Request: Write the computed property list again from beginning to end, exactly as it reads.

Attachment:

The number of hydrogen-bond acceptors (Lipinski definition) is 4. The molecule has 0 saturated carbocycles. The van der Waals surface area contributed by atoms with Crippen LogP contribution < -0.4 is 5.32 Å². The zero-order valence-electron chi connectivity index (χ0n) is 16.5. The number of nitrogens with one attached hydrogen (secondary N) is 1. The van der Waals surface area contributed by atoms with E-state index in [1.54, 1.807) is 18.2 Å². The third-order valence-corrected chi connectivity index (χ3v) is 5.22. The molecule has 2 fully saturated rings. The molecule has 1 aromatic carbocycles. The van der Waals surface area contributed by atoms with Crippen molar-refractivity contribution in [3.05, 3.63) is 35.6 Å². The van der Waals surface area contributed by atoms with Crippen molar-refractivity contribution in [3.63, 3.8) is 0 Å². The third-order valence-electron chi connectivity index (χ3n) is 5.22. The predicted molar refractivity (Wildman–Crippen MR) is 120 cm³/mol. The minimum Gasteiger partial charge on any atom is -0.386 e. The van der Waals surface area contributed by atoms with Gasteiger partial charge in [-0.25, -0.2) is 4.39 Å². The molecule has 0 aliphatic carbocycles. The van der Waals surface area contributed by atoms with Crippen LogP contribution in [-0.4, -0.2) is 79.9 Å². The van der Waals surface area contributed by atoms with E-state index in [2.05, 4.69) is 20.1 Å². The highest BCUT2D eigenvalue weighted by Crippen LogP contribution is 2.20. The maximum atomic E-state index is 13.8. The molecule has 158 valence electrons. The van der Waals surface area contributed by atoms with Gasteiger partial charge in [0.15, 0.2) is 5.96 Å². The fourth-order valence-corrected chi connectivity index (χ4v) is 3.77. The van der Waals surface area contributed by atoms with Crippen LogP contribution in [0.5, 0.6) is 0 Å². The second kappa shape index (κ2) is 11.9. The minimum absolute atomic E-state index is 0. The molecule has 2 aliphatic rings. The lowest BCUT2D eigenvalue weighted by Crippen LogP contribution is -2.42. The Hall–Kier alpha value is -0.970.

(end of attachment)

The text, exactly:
The number of hydrogen-bond acceptors (Lipinski definition) is 4. The molecule has 0 saturated carbocycles. The van der Waals surface area contributed by atoms with Crippen LogP contribution < -0.4 is 5.32 Å². The zero-order valence-electron chi connectivity index (χ0n) is 16.5. The number of nitrogens with one attached hydrogen (secondary N) is 1. The van der Waals surface area contributed by atoms with E-state index in [1.54, 1.807) is 18.2 Å². The third-order valence-corrected chi connectivity index (χ3v) is 5.22. The molecule has 2 fully saturated rings. The molecule has 1 aromatic carbocycles. The van der Waals surface area contributed by atoms with Crippen molar-refractivity contribution in [3.05, 3.63) is 35.6 Å². The van der Waals surface area contributed by atoms with Crippen molar-refractivity contribution in [3.63, 3.8) is 0 Å². The third-order valence-electron chi connectivity index (χ3n) is 5.22. The predicted molar refractivity (Wildman–Crippen MR) is 120 cm³/mol. The minimum Gasteiger partial charge on any atom is -0.386 e. The van der Waals surface area contributed by atoms with Gasteiger partial charge in [-0.25, -0.2) is 4.39 Å². The molecule has 0 aliphatic carbocycles. The van der Waals surface area contributed by atoms with Crippen LogP contribution in [-0.4, -0.2) is 79.9 Å². The van der Waals surface area contributed by atoms with E-state index in [2.05, 4.69) is 20.1 Å². The highest BCUT2D eigenvalue weighted by Crippen LogP contribution is 2.20. The maximum atomic E-state index is 13.8. The molecule has 158 valence electrons. The van der Waals surface area contributed by atoms with Gasteiger partial charge in [0.15, 0.2) is 5.96 Å². The fourth-order valence-corrected chi connectivity index (χ4v) is 3.77. The van der Waals surface area contributed by atoms with Crippen LogP contribution in [0.5, 0.6) is 0 Å². The second kappa shape index (κ2) is 11.9. The minimum absolute atomic E-state index is 0. The molecule has 2 aliphatic rings. The lowest BCUT2D eigenvalue weighted by Crippen LogP contribution is -2.42. The Hall–Kier alpha value is -0.970.